What are you driving?
It's the Honda Civic in 'Sedan' format. That's the American word for 'saloon', in case the swoopy bodywork confused you. So, this is the four-door version of the tenth-generation Civic, a C-segment car that needs little introduction. While the front of the Civic Sedan is the same as that of the hatchback, the design of the rear has been toned down. The boot opening is more restricted than that of the Civic hatchback, but inside there's space for 519 litres of stuff apparently.
Prices for the Civic Sedan (as at January 1, 2019) start at €27,750. That's for an example powered by Honda's excellent 1.0-litre VTEC Turbo petrol engine, which is only a tenner a year more expensive to tax than the diesel model tested here (which starts at €29,305). There are manual and automatic gearboxes for both the petrol and diesel engines (different units, it should be noted - the diesel features a slick new eight-speed torque converter transmission, while the petrol engine uses a CVT). Trim lines offered are Smart Plus and Premium.
Name its best bits
Well, stylistically, the Honda Civic Sedan offers buyers a less attention-grabbing option than the overtly sporty looking Civic hatch, though the four-door isn't without its own design flourishes - check out the buttress-like shape of the rear window and pillars. It garners more looks than you might expect. The interior is beautifully made, too, and has loads of room for four (middle rear passenger draws the short straw as ever).
The updated 1.6-litre i-DTEC diesel engine is the smoothest and quietest in the segment by some margin, with great real-world economy, too. It's not as perky as some, but has lovely linear torque delivery, making in a genuine pleasure to drive. Same can be said about the chassis underneath: this perhaps isn't the model to take out for a drive for the sake of it, but it does everything competently, maturely.
Anything that bugs you?
That new rear end comes with a compromise in the form of a restricted opening through which to feed your luggage. And, while the rear seats can fold down by using levers in the boot, they've lost their 'magic' function found in other Civics. Also inside the cabin, some of the switchgear and digital menus are completely counter-intuitive to use. I guess an owner will soon get to grips with it.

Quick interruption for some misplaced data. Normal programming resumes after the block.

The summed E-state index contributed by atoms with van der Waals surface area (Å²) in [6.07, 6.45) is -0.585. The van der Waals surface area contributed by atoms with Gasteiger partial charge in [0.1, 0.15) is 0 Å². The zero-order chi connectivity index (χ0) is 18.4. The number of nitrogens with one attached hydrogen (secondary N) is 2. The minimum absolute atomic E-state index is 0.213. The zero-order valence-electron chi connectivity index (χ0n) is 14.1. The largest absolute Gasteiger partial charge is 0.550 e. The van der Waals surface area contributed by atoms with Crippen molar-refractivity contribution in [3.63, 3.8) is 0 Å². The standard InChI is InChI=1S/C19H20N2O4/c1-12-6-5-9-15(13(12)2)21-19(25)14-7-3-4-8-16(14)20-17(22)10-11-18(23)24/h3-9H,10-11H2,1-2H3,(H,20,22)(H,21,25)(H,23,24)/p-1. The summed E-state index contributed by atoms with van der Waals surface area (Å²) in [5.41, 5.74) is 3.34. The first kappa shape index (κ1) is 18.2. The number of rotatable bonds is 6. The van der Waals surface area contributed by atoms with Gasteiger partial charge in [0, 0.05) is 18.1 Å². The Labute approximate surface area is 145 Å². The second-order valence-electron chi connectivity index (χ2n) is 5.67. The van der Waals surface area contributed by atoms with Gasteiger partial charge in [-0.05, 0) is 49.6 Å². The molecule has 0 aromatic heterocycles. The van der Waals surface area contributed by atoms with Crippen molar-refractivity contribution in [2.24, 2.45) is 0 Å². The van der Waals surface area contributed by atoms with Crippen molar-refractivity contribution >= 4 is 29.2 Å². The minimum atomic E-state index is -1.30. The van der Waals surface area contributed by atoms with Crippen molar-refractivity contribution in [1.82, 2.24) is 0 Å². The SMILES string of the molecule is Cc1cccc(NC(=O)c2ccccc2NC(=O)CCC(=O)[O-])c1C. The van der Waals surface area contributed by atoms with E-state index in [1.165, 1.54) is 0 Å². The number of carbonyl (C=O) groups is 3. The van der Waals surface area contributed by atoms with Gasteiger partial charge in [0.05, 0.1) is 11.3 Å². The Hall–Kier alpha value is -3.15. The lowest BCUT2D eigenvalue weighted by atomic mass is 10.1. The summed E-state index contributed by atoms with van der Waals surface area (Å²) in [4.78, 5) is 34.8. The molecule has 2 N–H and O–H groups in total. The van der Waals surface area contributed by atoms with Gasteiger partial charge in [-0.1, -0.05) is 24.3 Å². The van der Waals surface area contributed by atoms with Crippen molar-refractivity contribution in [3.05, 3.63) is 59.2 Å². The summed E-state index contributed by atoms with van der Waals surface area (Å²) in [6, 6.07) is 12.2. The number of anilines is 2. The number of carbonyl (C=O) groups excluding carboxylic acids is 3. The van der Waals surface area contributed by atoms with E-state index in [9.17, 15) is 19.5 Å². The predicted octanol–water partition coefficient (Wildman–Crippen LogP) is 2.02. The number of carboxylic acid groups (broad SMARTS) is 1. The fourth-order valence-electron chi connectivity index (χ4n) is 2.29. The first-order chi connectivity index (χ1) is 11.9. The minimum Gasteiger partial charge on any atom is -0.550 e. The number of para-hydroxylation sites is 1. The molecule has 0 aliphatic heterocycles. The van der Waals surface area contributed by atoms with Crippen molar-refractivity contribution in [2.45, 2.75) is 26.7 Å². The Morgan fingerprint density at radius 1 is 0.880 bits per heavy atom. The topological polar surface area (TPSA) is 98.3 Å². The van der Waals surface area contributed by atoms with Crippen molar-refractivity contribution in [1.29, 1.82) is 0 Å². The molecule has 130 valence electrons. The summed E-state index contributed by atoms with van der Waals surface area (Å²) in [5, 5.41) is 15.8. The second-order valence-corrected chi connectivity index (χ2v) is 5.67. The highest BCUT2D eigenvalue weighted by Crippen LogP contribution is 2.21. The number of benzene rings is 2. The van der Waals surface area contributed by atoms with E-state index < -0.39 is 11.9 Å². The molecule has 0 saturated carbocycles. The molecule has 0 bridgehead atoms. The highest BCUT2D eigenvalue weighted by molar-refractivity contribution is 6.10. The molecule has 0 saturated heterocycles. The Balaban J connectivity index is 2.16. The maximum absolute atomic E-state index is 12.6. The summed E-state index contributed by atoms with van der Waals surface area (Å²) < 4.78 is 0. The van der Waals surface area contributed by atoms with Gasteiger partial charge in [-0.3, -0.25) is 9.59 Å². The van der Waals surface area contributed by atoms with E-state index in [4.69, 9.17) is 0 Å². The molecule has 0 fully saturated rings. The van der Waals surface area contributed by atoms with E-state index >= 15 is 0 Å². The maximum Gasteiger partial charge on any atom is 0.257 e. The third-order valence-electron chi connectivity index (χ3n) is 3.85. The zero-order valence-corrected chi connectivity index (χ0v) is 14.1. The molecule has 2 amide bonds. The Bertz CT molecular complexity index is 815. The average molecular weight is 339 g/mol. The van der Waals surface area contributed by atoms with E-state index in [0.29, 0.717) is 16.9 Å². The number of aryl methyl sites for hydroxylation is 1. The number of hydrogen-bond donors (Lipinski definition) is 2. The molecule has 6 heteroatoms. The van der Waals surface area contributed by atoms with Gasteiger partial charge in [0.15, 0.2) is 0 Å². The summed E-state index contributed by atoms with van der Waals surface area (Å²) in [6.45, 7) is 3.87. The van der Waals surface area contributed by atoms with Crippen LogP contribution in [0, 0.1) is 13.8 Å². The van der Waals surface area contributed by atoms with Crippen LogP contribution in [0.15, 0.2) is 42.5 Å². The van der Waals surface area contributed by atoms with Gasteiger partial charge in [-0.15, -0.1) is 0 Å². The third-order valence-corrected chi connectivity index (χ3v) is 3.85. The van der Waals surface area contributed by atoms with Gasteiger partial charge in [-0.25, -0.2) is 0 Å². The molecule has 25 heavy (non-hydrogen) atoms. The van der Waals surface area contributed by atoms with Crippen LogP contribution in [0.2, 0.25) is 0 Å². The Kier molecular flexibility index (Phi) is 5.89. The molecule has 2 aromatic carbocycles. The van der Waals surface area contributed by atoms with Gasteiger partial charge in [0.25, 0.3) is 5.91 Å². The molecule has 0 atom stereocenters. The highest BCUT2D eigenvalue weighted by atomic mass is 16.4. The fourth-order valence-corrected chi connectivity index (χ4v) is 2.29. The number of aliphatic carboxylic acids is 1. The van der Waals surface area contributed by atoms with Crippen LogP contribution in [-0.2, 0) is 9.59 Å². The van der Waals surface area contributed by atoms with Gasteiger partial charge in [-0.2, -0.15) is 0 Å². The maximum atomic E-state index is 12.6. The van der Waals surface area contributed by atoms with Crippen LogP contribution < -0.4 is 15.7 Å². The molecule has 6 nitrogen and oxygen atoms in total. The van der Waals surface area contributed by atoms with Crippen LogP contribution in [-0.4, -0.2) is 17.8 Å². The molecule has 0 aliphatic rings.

And why have you given it this rating?
While I prefer the appearance and sporting personality of the Civic hatchback, the Sedan will undoubtedly appeal to many Irish buyers. It's a high-quality offering that drives better than some will expect and comes with the option of two great engines. There are cheaper-to-buy rivals on the market, but few with the same feeling of robustness. It's spacious too.
What do the rest of the team think?
The Civic Sedan offers a different take and goes some way to filling the void left by the Honda Accord. The Civic excels on longer cruises where the diesel engine's efficiency shines through, but is just as composed on the road as the hatchback.
Dave Humphreys - Road Test Editor
That the Civic Sedan looks a little more 'normal' than the hatchback is a bit of a let-down for me, but the rest of it is hugely impressive. That i-DTEC diesel engine is still by far the best oil-burner in its class and, for me, the Civic now significantly out-paces the recently launched new Ford Focus when it comes to steering and handling. The cabin could do with a bit of a spruce-up, but other than that I'm sold.
Neil Briscoe - Editor-at-large